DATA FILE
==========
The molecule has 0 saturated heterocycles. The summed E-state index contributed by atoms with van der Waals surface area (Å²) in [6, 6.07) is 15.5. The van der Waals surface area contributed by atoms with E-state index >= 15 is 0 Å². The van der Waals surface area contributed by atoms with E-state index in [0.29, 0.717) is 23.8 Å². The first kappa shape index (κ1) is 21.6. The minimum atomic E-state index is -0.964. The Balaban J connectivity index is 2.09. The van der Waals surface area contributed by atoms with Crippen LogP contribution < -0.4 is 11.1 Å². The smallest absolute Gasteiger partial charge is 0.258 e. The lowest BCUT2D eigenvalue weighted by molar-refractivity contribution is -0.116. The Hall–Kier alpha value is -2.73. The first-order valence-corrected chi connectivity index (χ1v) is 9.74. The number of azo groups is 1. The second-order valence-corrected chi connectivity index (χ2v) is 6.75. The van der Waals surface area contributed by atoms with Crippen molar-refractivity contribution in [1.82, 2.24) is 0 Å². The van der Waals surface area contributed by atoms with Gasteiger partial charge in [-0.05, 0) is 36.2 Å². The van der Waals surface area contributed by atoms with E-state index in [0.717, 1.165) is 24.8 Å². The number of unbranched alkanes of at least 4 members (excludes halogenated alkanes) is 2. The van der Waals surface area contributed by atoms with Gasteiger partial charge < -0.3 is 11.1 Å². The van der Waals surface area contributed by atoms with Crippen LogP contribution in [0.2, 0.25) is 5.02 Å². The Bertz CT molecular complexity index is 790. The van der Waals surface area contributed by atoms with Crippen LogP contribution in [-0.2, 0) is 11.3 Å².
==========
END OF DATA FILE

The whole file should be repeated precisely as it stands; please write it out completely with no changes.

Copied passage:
The molecule has 0 saturated heterocycles. The summed E-state index contributed by atoms with van der Waals surface area (Å²) in [6, 6.07) is 15.5. The van der Waals surface area contributed by atoms with E-state index >= 15 is 0 Å². The van der Waals surface area contributed by atoms with E-state index in [0.29, 0.717) is 23.8 Å². The first kappa shape index (κ1) is 21.6. The minimum atomic E-state index is -0.964. The Balaban J connectivity index is 2.09. The van der Waals surface area contributed by atoms with Crippen LogP contribution < -0.4 is 11.1 Å². The smallest absolute Gasteiger partial charge is 0.258 e. The lowest BCUT2D eigenvalue weighted by molar-refractivity contribution is -0.116. The Hall–Kier alpha value is -2.73. The first-order valence-corrected chi connectivity index (χ1v) is 9.74. The number of azo groups is 1. The second-order valence-corrected chi connectivity index (χ2v) is 6.75. The van der Waals surface area contributed by atoms with Crippen molar-refractivity contribution in [1.82, 2.24) is 0 Å². The van der Waals surface area contributed by atoms with Gasteiger partial charge in [-0.05, 0) is 36.2 Å². The van der Waals surface area contributed by atoms with E-state index in [0.717, 1.165) is 24.8 Å². The number of unbranched alkanes of at least 4 members (excludes halogenated alkanes) is 2. The van der Waals surface area contributed by atoms with Gasteiger partial charge < -0.3 is 11.1 Å². The van der Waals surface area contributed by atoms with Crippen LogP contribution in [0.2, 0.25) is 5.02 Å². The Bertz CT molecular complexity index is 790. The van der Waals surface area contributed by atoms with Crippen LogP contribution in [-0.2, 0) is 11.3 Å².